Just Read the Damn Label


In America, everything you eat or drink out of a container must have a nutrition label in accordance with strict US FDA guidelines. Normally that’s a good thing. If your kids like some sort of “frosted” cereal, the label will probably tell you the flakes are over 50% sugar – or fructose sweetener or corn syrup – or something like that.

Actually, if you’re the frugal sort, you could buy a pound of no-name, corn flakes on the cheap, then dump a 1/2 pound of sugar on them, shake it up, and serve. If you do an impersonation of Tony the Tiger (or whichever cartoon shill is now hawking this crap on TV) you’ll enhance your kid’s cereal-eating experience. This usually works for kids under two – after that you’ll probably have to spring for the real thing.

Anyway, one problem with arbitrary rules is there aren’t any logical exceptions. What’s good for the flake must also be good for the water.


Yes, water. Each bottle of fancy water must have a nutrition label on it. From Poland Springs to Evian (‘which is naive spelled backwards – you knew that, right?) they have to be labeled so consumers can make healthy choices. Not surprisingly, they all look pretty much alike:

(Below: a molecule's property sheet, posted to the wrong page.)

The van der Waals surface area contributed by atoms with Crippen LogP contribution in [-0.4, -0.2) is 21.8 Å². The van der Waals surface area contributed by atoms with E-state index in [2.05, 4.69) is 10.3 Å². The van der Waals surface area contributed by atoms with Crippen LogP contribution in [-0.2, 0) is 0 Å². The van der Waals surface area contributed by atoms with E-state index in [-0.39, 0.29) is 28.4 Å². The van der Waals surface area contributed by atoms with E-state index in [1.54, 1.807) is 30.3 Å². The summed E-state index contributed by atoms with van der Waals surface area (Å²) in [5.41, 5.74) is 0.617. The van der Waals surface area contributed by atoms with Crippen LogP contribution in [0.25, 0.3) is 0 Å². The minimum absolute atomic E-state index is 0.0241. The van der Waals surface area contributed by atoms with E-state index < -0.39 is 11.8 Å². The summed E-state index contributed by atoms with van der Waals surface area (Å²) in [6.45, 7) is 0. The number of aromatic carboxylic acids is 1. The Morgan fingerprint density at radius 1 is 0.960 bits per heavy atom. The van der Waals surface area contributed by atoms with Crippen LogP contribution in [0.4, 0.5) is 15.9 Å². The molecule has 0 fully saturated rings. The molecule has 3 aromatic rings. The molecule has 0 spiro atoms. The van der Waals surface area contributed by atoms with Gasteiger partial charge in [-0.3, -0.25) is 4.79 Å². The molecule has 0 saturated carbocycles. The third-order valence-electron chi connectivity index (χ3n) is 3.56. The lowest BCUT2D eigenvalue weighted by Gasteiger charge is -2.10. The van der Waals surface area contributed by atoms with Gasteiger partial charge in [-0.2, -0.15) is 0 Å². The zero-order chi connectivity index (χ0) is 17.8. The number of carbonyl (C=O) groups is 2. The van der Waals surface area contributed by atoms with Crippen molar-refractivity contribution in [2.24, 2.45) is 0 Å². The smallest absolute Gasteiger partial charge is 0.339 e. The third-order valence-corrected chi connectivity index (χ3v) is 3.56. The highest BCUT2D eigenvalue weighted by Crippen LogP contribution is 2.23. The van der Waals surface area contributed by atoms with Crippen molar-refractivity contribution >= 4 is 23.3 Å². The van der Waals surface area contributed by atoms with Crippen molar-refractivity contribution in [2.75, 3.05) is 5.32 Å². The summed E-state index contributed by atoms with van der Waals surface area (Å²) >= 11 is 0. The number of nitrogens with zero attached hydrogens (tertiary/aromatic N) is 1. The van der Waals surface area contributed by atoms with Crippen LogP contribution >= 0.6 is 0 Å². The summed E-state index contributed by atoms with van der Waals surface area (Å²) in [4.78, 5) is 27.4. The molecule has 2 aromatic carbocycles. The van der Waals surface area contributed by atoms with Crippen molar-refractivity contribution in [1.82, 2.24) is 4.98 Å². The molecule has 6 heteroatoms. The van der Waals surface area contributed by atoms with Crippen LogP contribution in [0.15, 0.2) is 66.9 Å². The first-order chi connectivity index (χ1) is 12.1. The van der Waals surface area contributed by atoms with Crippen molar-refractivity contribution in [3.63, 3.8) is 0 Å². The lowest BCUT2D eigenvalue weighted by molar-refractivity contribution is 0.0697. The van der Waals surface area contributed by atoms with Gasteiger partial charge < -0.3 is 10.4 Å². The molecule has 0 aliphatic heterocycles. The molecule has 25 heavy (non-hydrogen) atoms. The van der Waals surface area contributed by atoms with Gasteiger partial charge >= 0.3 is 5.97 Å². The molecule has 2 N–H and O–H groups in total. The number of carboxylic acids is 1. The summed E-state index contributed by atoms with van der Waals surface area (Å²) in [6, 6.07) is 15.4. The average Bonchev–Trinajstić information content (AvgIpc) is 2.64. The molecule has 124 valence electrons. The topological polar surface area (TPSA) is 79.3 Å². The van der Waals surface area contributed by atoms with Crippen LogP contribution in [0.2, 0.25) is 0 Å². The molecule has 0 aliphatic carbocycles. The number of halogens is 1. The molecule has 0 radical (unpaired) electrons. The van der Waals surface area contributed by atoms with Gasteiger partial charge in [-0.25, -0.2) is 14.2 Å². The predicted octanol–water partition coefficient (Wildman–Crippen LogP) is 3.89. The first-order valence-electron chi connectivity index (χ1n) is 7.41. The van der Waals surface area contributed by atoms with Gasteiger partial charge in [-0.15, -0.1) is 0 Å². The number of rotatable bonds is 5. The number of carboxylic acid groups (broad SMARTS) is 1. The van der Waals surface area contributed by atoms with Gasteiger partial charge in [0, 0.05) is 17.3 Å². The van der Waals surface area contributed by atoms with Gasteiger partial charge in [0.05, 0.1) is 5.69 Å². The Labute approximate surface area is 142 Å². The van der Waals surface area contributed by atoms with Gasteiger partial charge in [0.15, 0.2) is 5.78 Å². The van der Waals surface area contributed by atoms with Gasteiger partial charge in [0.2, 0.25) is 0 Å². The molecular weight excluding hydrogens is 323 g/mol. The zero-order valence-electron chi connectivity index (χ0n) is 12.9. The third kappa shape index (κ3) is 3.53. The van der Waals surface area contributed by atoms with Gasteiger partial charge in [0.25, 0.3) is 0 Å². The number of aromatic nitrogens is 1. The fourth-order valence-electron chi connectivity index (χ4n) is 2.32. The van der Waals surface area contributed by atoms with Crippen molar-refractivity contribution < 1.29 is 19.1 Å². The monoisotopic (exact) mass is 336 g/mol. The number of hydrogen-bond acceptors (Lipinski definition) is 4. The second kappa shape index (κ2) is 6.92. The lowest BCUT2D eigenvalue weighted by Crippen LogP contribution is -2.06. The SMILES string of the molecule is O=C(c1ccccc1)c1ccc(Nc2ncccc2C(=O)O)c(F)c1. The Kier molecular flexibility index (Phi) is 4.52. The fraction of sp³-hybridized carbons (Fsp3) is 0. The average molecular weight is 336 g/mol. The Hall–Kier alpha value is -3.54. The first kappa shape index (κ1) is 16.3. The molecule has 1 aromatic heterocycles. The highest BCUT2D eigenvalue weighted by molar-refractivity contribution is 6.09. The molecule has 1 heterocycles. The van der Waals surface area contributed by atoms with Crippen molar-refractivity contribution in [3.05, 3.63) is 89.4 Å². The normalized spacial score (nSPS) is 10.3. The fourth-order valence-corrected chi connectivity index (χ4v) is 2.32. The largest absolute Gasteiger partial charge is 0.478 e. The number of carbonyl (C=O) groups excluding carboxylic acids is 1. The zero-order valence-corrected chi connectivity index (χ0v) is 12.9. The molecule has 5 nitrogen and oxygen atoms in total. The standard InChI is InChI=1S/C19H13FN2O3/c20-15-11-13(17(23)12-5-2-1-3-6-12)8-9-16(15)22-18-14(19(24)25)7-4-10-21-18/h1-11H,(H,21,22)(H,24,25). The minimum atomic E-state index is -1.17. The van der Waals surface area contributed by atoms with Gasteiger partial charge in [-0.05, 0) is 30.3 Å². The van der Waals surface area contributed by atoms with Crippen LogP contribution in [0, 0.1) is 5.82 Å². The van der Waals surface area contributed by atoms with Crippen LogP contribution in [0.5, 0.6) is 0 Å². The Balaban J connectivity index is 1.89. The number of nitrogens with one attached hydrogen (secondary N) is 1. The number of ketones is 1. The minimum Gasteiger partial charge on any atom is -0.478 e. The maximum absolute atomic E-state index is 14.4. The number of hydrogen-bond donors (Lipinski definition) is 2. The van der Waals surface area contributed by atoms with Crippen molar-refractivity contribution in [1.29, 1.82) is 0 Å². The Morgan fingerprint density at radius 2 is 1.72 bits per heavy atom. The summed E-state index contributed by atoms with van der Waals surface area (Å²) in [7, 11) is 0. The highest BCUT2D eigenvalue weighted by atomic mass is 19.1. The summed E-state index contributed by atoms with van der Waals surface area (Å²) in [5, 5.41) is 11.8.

Calories? Uh, 0 – it’s water.
Carbohydrates? Yup, 0% – it’s water.
Fat? Right again. 0% – and you know why.

I wonder what would happen if a big, bottled-water company like Perrier said, “OK – enough of this foolishness. All were putting under ‘Nutritional Information’ is: 100% water.” Would the FDA go after them? With our tax dollars?

I don’t know why I get annoyed at stuff like this. I just have a problem with stupid rules that don’t make sense- especially from the government. It could be a genetic thing.


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